Heidi Williams: Thank you.

Episode 10: Unconventional Journeys Pt. II

Angie Chang: Welcome to Girl Geek X podcast, connecting you with insights from women in tech. This is Angie.

Sukrutha Bhadouria: This is Sukrutha.

Gretchen DeKnikker: This is Gretchen.

Rachel Jones: And I’m Rachel, the producer of this podcast, and we’re the team behind Girl Geek X. This podcast brings you the best of Girl Geek X events, dinners, and conferences where we’ve been elevating women in tech for over ten years.

Angie Chang: And today, we’ll be continuing our conversation about unconventional journeys since, Gretchen, you weren’t here last time to give us your perspective as the “non-technical” person in tech, and also having worked in tech for a … longer time.

Gretchen DeKnikker: I like how you’re so delicate.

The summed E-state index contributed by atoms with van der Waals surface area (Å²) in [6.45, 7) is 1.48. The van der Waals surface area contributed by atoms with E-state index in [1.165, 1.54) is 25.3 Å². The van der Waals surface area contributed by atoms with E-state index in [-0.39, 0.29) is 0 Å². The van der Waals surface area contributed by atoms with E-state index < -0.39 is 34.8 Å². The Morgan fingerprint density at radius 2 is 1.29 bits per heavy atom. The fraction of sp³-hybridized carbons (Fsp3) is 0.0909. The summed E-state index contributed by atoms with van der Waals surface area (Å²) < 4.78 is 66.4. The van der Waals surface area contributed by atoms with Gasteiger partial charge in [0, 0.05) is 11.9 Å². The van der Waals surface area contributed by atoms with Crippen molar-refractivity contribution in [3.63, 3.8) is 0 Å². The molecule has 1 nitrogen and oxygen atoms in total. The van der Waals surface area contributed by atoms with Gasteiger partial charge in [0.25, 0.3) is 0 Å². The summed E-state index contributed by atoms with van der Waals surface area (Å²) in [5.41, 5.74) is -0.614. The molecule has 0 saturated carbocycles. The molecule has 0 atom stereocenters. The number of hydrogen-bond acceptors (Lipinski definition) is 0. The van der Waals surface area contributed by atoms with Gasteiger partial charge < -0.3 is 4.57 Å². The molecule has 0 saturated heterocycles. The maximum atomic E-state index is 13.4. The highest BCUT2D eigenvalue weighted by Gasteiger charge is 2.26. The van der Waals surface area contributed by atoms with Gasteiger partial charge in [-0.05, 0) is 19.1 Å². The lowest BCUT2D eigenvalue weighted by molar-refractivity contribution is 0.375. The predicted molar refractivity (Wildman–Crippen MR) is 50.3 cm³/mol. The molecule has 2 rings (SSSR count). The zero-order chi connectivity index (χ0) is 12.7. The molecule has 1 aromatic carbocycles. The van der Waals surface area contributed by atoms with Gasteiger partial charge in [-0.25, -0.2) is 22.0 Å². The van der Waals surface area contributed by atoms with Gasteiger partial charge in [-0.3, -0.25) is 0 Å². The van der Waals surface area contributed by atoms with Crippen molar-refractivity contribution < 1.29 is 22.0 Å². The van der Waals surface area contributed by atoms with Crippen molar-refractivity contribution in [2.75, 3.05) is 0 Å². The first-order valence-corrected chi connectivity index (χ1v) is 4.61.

Sukrutha Bhadouria: As long as you have.

Angie Chang: Yes, as long as you… Yeah, you were talking about 25 years.

Gretchen DeKnikker: You’re respecting your elders. Yeah, like 22 years. Mm-hmm (affirmative).

Gretchen DeKnikker: Yeah, I mean I think we covered a lot in the last one about obviously, you don’t need to have a CS undergrad to be very successful in tech, but also that there are other really unconventional journeys for people that maybe don’t end up in technical roles but they also weren’t four years old going, “I want to work in tech.” We have so much more fun stuff to cover today too.

Rachel Jones: One thing that we touched on in our last episode, but could definitely dive into more, is how family affects people’s career journeys. Have you seen any examples of people who have like had a kid and then come back and gone even further in their career than people would expect or just had their journey affected in some way?